Latavius Murray is entering an important offseason in his professional career. Expectations are sky-high after a solid finish to the season, where he had 424 yards and two touchdowns on 82 carries and 767 yards total offense, most of which came late in the year.
He had just 16 carries before a Week 12 victory over Kansas City that stands as a game that put him on the map.
Despite success near the end of 2014, Murray understands his totals remain a relatively small sample size.
“There’s still a lot of prove,” Murray said Wednesday in an interview with 95.7 The Game in San Francisco.
Murray was in Arizona with former Central Florida teammate and current Jacksonville quarterback Blake Bortles, working radio row before Sunday’s Super Bowl. He was one of the bright spots from the Raiders’ dismal 3-13 campaign, and has fans excited about future production.
He hasn't met with offensive coordinator Bill Musgrave or head coach Jack Del Rio yet, but looks forward to those interactions.
The Raiders are expected to bring in some rushing talent this offseason – it’s tough to see Darren McFadden being retained -- but Murray should have a significant role on next year’s team.
It hasn’t changed his outlook toward this downtime.
“It’s no different than any other year,” Murray said. “It’s all about training hard and working hard. That’s where it starts. …The goal is to get better as a runner.”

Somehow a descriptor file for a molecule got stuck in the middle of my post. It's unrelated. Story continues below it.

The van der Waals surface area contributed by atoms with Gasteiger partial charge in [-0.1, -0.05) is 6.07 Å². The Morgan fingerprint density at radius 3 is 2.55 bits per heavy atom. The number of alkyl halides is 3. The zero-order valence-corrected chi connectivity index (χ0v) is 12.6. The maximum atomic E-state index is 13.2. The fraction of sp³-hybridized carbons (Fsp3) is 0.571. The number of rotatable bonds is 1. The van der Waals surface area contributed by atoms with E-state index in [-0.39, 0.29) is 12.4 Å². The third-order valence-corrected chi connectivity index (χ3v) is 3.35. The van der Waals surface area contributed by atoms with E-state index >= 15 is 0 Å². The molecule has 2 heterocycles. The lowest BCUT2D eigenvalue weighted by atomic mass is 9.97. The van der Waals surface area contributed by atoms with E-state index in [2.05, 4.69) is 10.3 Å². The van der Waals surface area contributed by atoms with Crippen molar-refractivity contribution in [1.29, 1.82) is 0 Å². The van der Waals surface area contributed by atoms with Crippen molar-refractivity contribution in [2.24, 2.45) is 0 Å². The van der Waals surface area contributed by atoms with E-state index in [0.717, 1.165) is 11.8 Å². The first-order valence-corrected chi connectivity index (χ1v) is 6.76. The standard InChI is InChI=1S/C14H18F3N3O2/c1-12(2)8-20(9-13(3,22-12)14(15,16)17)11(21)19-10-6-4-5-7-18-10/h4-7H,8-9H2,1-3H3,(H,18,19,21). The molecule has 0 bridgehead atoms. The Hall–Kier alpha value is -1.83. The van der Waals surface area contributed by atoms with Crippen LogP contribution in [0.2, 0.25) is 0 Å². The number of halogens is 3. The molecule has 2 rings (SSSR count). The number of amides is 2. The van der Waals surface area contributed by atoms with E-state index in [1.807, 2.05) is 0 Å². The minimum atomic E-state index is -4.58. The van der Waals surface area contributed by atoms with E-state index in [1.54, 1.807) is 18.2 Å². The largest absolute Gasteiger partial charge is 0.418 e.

Game reps certainly help that cause. He’s has precious few since being selected in the sixth round of the 2013 NFL draft, missing his rookie year with an ankle injury.
Murray tried to take as much as possible from that period, which he views as beneficial to his development.
“I had to sit out that first year on IR, and I was really able to take on the mental part of it,” Murray said. “I wasn’t able to play, but being in the meeting rooms and being able to learn the offense as much as I could definitely helped me this past season. It helped me play faster and be a smarter football. That helps you do more playing and less thinking.”
It took some time to get Murray into the rotation, which was a source of frustration he kept bottled up.
“You have to wait until you turn comes about,” Murray said. “That’s all I was doing. I had two guys ahead of me, so I was playing special teams and staying patient, waiting for my opportunity to come.”